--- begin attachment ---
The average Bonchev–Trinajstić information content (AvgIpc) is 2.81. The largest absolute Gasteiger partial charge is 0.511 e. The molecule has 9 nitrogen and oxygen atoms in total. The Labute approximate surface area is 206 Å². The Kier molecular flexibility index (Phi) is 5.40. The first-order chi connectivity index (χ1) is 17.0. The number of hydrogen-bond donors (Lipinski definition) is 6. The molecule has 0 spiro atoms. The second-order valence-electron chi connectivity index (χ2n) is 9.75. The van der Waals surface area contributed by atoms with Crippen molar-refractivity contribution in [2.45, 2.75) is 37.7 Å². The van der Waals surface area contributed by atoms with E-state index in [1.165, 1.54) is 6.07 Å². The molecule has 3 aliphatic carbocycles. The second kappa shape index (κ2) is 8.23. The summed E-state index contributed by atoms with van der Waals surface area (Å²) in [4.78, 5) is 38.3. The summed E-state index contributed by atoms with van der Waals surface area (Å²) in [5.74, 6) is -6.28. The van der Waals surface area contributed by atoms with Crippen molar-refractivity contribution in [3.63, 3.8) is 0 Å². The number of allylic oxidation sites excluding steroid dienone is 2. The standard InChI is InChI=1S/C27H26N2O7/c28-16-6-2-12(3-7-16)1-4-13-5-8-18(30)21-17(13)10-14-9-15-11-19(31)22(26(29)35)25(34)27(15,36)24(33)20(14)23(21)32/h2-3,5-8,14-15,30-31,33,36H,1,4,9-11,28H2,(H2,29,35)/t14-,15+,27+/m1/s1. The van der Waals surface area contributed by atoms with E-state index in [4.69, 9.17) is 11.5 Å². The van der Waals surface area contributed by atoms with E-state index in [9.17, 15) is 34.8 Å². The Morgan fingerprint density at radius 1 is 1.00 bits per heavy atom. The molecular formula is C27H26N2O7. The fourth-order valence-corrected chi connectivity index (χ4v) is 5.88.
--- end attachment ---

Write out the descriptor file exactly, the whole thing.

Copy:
The average Bonchev–Trinajstić information content (AvgIpc) is 2.81. The largest absolute Gasteiger partial charge is 0.511 e. The molecule has 9 nitrogen and oxygen atoms in total. The Labute approximate surface area is 206 Å². The Kier molecular flexibility index (Phi) is 5.40. The first-order chi connectivity index (χ1) is 17.0. The number of hydrogen-bond donors (Lipinski definition) is 6. The molecule has 0 spiro atoms. The second-order valence-electron chi connectivity index (χ2n) is 9.75. The van der Waals surface area contributed by atoms with Crippen molar-refractivity contribution in [2.45, 2.75) is 37.7 Å². The van der Waals surface area contributed by atoms with E-state index in [1.165, 1.54) is 6.07 Å². The molecule has 3 aliphatic carbocycles. The second kappa shape index (κ2) is 8.23. The summed E-state index contributed by atoms with van der Waals surface area (Å²) in [4.78, 5) is 38.3. The summed E-state index contributed by atoms with van der Waals surface area (Å²) in [5.74, 6) is -6.28. The van der Waals surface area contributed by atoms with Crippen molar-refractivity contribution in [3.63, 3.8) is 0 Å². The number of allylic oxidation sites excluding steroid dienone is 2. The standard InChI is InChI=1S/C27H26N2O7/c28-16-6-2-12(3-7-16)1-4-13-5-8-18(30)21-17(13)10-14-9-15-11-19(31)22(26(29)35)25(34)27(15,36)24(33)20(14)23(21)32/h2-3,5-8,14-15,30-31,33,36H,1,4,9-11,28H2,(H2,29,35)/t14-,15+,27+/m1/s1. The van der Waals surface area contributed by atoms with E-state index in [4.69, 9.17) is 11.5 Å². The van der Waals surface area contributed by atoms with E-state index in [9.17, 15) is 34.8 Å². The Morgan fingerprint density at radius 1 is 1.00 bits per heavy atom. The molecular formula is C27H26N2O7. The fourth-order valence-corrected chi connectivity index (χ4v) is 5.88.